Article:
Types of Interview

Interviews for graduate jobs can vary in type depending on a range of factors including the stage of the recruitment process, size and type of organisation and the nature of the role. No matter the format, good preparation is the key to success.

First and second interviews

Some organisations only conduct one interview but for others a first interview acts as part of the screening process and some applicants will not make it through to the next stage. The first interview could, but not necessarily, be conducted via telephone or by a Recruitment Consultant.

Second interviews are used to:

  • differentiate between the highest performing candidates
  • ask candidates more technical and job specific questions
  • enable a greater range of existing staff members to be involved in the process
  • introduce you to the work environment and team

Prior to a second interview you should:

  • reflect on your performance in the first interview and identify areas where you need to improve
  • revisit your research on the company and the sector

Sequential interviews

Some organisations may interview you more than once on the same day. Be aware that:

  • you may be interviewed by more senior members of staff as the day progresses
  • each interview may focus on different areas e.g. competencies, technical knowledge and commercial awareness

One to one interviews

A one to one interview takes place between the candidate and the interviewer. It may feel less formal than a panel format but, as with any interview, preparation is important. This style of interview is most common for:

  • part time work
  • voluntary work
  • jobs at small businesses
  • placement interviews
  • interviews for postgraduate study

Additional things to consider include:

  • research the interviewer - you need to impress them as the decision is entirely theirs
  • dress and act formally

Panel interviews

Most large organisations and graduate employers interview by panel and would use assessors who have different roles within the business. The panel would normally consist of your prospective line manager, someone from Human Resources and a senior manager or someone with a technical specialism linked to the job. Panel interviews may seem daunting but they are much fairer as decisions are made jointly by a range of interested parties. When being interviewed by a panel:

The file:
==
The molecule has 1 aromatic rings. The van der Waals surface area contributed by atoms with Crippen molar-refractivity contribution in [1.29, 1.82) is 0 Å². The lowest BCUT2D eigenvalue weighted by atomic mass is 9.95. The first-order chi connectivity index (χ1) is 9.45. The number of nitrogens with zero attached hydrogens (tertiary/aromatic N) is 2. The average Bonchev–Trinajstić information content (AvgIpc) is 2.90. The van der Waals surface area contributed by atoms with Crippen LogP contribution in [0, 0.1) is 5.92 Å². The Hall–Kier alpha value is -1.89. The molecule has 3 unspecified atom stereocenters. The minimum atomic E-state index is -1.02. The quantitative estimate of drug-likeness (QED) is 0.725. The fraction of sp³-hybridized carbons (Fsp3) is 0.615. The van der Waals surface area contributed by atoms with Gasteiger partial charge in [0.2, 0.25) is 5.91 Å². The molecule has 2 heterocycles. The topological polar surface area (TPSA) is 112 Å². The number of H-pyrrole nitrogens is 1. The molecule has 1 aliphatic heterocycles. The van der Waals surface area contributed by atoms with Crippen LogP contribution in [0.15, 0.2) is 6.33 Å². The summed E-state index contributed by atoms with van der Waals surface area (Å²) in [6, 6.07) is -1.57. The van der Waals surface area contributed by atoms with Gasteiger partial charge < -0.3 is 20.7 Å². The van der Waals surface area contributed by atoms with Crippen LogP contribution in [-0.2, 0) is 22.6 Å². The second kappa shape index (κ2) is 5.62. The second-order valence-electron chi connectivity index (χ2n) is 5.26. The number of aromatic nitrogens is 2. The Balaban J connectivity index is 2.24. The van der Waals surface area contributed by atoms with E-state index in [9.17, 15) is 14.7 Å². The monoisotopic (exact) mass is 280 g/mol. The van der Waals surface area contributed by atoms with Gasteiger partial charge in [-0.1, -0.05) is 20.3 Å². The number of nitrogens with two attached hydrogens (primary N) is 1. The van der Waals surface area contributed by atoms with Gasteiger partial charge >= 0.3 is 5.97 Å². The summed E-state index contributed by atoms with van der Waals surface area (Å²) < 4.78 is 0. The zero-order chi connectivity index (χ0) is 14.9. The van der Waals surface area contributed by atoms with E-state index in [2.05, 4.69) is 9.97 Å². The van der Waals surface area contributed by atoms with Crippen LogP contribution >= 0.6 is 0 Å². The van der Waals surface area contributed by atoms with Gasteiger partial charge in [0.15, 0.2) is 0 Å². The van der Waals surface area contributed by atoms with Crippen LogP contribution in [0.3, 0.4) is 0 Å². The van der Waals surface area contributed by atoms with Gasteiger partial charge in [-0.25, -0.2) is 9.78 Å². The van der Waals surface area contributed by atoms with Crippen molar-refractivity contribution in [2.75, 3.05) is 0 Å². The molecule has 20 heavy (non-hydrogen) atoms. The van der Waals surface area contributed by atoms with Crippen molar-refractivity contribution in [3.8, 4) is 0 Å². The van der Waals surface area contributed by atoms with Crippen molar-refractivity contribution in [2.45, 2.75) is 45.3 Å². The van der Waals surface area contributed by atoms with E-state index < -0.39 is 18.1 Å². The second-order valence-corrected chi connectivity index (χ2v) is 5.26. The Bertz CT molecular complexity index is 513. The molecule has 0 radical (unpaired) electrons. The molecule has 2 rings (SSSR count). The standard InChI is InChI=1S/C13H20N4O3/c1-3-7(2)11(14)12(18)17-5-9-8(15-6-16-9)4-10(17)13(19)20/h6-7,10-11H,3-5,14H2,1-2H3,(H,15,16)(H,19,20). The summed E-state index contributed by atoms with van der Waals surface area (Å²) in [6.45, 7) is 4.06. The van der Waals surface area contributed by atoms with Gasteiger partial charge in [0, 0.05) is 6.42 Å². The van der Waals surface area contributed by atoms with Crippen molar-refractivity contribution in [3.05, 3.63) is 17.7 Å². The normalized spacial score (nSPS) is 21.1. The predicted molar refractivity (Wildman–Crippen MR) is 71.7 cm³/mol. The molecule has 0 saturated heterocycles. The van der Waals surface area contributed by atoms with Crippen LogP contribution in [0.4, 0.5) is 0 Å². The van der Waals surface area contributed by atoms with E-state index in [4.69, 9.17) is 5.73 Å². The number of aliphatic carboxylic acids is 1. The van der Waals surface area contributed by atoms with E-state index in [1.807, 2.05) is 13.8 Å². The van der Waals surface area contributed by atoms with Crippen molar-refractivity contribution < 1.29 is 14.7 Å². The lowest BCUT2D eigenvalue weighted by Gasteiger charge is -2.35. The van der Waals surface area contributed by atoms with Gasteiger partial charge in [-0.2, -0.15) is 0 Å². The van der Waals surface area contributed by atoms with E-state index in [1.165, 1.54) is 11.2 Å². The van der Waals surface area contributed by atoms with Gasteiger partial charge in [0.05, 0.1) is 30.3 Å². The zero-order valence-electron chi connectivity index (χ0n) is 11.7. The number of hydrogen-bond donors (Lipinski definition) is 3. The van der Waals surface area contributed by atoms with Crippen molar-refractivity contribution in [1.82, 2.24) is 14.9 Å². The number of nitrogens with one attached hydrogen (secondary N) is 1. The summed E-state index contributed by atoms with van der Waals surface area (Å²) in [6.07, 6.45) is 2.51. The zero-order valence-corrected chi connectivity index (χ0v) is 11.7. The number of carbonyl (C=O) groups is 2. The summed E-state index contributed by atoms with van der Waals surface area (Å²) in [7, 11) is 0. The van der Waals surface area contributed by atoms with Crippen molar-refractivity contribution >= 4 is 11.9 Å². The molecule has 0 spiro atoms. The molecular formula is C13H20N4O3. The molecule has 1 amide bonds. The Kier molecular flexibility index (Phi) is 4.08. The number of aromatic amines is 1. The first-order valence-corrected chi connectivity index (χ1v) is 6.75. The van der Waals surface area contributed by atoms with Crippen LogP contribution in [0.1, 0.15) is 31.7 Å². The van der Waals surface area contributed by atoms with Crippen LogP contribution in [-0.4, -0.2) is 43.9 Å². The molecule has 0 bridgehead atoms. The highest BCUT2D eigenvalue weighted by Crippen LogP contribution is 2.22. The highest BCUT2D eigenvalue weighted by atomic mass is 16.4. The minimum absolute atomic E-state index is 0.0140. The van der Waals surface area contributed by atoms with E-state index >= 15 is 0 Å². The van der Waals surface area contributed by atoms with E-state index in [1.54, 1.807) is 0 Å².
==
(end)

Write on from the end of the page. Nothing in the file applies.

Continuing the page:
• direct your answer toward the person who asked the question but make brief eye contact with each panel member
  • try to remember each persons' name and their role
  • expect panel members to take notes and to be more engaged with the questions related to their specific role

Competency-based interviews

Competency based interviews focus on specific competencies which the employer seeks. On the basis that past behaviour is a good indicator of future behaviour, employers will ask you to demonstrate these competencies by relating your experience to the situations they describe. In advance of these interviews it is essential that you have identified strong examples to use within your answers. If the organisation does not supply you with a list of competencies you should use the job advert or person specification to anticipate what they might be. When providing your answer use the STAR technique - Situation Task Action Result. 

Strength-based interviews

This type of interview is fairly new and has developed because some large graduate employers feel that interviewees are too well rehearsed in giving competency-based answers. The strength-based interview concentrates not on what you can do, but on what you enjoy doing and aims to identify the authentic you. By finding out what your innate strengths are, an organisation can best see if, and where, you will fit. It is difficult to fully prepare for this type of interview but you should consider the following:

  • reflect on your natural abilities and what motivates you and how this could relate to the organisation, role and what they're looking for
  • be ready for a wider range of questions asked at a quicker pace
  • be honest - there's not necessarily a right or wrong answer

Telephone interviews

Telephone interviews are increasingly popular and are often used to:

  • screen out candidates at an early stage
  • conduct a follow up or final stage interview
  • interview candidates from wide geographical areas

The questions in a telephone interview are often exactly the same as in a face-to-face format and you should prepare in the same way. Additional things to consider include:

  • make sure you have a quiet space to take the call
  • have your notes nearby but try and keep them organised (no paper shuffling!)
  • avoid long silences and use active listening skills - words are all you have!
  • consider dressing formally - it will put you in the right frame of mind

Skype/Video interviews

Skype interviews, like telephone interviews, are increasingly popular. They are cost and time efficient and remove geographical barriers for candidates. Alongside your normal preparation you should:

  • check your technology in advance
  • choose a suitable room - think about background distractions
  • dress as you would for a face to face interview
  • look at the camera, not at your screen
  • make sure you have full contact details in case you are cut off and need to reconnect
Last modified: 
Thursday, February 27, 2020 - 16:33